“The intent is to provide a holistic program that builds the resilience and enhances the performance of service members and their families,” said Amber Sayer, R3SP program coordinator for the LANG. “This effort is completed by targeting the five dimensions of Emotional, Social, Family, Spiritual and Physical.”

The LANG R3SP Program’s mission is to increase the resiliency of the force in an effort to decrease the rate of suicide. By providing resource education, resilience, awareness and crisis intervention skills training, they motivate service members and their families to maintain overall wellness through the enhancement of life skills.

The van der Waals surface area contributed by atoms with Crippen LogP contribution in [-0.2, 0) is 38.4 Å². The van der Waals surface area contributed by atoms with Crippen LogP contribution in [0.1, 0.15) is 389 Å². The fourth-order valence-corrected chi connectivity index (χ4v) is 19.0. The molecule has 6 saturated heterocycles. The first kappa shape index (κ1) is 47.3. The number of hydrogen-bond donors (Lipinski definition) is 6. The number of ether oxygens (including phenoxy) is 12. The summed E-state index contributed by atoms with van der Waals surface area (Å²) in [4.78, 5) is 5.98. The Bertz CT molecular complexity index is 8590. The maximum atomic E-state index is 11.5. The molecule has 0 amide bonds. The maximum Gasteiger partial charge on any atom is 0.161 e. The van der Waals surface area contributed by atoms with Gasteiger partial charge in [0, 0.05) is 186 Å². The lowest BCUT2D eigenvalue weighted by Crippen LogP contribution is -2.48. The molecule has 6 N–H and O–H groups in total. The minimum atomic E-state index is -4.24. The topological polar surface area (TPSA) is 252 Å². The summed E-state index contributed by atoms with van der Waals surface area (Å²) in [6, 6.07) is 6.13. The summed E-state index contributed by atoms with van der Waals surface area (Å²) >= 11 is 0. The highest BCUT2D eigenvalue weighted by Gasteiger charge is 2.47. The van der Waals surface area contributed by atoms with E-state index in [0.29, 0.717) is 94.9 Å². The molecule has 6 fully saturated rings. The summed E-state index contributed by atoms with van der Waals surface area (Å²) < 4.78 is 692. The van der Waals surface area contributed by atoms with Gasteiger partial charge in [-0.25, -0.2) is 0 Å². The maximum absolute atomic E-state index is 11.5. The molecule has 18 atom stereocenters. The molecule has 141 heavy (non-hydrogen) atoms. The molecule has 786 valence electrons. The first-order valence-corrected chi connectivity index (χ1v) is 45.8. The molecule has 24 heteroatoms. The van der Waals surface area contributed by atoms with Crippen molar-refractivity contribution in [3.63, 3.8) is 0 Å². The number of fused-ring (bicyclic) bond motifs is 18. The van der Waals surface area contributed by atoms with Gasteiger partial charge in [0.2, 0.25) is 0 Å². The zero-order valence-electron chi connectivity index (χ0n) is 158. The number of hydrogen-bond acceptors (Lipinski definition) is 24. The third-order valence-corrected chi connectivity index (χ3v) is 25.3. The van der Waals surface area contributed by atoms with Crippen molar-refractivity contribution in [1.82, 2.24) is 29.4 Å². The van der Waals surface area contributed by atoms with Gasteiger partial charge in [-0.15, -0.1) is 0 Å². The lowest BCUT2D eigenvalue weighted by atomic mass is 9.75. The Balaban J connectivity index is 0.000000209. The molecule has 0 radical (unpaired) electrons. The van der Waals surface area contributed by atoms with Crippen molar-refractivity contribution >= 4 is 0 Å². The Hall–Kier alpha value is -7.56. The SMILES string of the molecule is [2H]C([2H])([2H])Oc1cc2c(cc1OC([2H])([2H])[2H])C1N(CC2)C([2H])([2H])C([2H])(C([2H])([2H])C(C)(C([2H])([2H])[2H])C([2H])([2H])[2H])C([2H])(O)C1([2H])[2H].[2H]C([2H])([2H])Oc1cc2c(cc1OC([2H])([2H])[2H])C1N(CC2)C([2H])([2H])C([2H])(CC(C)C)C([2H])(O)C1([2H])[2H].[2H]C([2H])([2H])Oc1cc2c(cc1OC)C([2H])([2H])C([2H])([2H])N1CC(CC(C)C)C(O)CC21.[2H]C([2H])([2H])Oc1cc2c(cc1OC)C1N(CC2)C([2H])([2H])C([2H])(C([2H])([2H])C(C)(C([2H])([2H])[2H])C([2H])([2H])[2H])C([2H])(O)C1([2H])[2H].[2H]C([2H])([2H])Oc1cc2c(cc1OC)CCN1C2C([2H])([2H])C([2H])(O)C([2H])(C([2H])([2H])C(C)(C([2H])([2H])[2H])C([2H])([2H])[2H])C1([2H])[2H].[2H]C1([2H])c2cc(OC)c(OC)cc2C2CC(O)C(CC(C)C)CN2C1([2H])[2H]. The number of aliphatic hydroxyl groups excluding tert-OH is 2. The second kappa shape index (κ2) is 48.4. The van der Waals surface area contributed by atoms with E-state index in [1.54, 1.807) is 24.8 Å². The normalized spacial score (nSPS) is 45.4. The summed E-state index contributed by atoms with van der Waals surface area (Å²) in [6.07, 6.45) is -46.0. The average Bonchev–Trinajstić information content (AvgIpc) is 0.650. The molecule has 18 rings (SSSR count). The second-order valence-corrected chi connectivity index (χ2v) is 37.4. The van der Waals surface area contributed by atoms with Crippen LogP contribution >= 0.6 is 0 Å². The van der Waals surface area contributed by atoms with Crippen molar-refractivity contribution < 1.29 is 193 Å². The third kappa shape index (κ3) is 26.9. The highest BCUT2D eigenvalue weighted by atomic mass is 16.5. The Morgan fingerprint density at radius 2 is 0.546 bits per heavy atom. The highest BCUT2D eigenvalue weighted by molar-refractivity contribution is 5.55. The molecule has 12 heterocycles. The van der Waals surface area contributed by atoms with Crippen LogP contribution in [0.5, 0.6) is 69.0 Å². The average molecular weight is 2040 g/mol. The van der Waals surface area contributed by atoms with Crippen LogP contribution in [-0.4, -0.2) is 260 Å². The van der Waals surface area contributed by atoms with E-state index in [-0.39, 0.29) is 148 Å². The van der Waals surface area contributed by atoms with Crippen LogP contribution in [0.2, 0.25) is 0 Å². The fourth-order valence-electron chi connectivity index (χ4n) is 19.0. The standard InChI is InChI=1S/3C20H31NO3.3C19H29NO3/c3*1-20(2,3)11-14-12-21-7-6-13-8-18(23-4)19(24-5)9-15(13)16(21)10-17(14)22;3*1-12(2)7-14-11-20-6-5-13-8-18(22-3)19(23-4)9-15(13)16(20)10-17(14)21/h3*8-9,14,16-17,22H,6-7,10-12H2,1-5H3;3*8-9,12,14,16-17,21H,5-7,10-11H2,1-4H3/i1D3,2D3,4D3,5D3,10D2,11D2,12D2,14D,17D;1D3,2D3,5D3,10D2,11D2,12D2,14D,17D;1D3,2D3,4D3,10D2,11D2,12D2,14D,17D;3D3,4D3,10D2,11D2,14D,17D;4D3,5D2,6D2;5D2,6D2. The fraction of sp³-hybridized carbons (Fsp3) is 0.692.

Once a service member is identified as needing help, they are referred to the behavioral health office for counseling or treatment.

“I am often asked ‘how can we decrease our state’s suicide rate?’” said Maj. Angela Huval, the state behavioral health officer for the LANG. “Having worked in this role for over 11 years, I have found that one effective approach to decrease suicides is early intervention starting at the unit level.”

To date, the LANG’s R3SP programs have successfully trained, at the unit level, 927 soldiers in Applied Suicide Intervention Skills Training (ASIST), appointed 86 unit Suicide Intervention Officers who have trained 2,866 Soldiers in annual ACE awareness training, and certified 141 Master Resilience Trainers.